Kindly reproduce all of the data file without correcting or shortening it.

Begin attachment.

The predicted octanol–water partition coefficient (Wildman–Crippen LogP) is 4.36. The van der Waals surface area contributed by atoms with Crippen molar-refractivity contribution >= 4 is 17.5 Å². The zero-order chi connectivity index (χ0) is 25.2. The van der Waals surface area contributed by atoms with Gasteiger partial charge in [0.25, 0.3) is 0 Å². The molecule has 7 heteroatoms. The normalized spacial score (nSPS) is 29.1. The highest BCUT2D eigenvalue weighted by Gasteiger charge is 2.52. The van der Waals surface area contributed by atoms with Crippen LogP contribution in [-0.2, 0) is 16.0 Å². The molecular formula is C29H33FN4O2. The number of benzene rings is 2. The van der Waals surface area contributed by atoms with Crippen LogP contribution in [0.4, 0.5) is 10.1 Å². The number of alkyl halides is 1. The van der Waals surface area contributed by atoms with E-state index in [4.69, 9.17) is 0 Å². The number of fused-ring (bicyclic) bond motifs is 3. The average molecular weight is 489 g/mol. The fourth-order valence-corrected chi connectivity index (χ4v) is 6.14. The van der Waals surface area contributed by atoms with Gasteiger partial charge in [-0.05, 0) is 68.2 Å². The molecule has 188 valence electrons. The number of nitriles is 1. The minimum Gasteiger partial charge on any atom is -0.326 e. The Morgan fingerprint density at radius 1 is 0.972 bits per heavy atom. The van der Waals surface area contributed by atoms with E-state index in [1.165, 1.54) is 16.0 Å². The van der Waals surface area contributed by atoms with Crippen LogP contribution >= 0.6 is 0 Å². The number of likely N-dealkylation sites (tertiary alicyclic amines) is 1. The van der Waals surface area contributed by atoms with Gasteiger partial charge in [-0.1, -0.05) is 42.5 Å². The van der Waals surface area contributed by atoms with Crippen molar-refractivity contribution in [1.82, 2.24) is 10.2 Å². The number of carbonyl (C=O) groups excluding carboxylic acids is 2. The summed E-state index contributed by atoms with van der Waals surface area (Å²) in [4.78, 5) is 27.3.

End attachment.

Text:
The predicted octanol–water partition coefficient (Wildman–Crippen LogP) is 4.36. The van der Waals surface area contributed by atoms with Crippen molar-refractivity contribution >= 4 is 17.5 Å². The zero-order chi connectivity index (χ0) is 25.2. The van der Waals surface area contributed by atoms with Gasteiger partial charge in [0.25, 0.3) is 0 Å². The molecule has 7 heteroatoms. The normalized spacial score (nSPS) is 29.1. The highest BCUT2D eigenvalue weighted by Gasteiger charge is 2.52. The van der Waals surface area contributed by atoms with Crippen LogP contribution in [-0.2, 0) is 16.0 Å². The molecular formula is C29H33FN4O2. The number of benzene rings is 2. The van der Waals surface area contributed by atoms with Crippen LogP contribution in [0.4, 0.5) is 10.1 Å². The number of alkyl halides is 1. The van der Waals surface area contributed by atoms with E-state index in [4.69, 9.17) is 0 Å². The number of fused-ring (bicyclic) bond motifs is 3. The average molecular weight is 489 g/mol. The fourth-order valence-corrected chi connectivity index (χ4v) is 6.14. The van der Waals surface area contributed by atoms with Gasteiger partial charge in [-0.05, 0) is 68.2 Å². The molecule has 188 valence electrons. The number of nitriles is 1. The minimum Gasteiger partial charge on any atom is -0.326 e. The Morgan fingerprint density at radius 1 is 0.972 bits per heavy atom. The van der Waals surface area contributed by atoms with E-state index in [1.165, 1.54) is 16.0 Å². The van der Waals surface area contributed by atoms with Crippen LogP contribution >= 0.6 is 0 Å². The number of likely N-dealkylation sites (tertiary alicyclic amines) is 1. The van der Waals surface area contributed by atoms with Gasteiger partial charge in [-0.1, -0.05) is 42.5 Å². The van der Waals surface area contributed by atoms with Crippen molar-refractivity contribution in [1.82, 2.24) is 10.2 Å². The number of carbonyl (C=O) groups excluding carboxylic acids is 2. The summed E-state index contributed by atoms with van der Waals surface area (Å²) in [4.78, 5) is 27.3.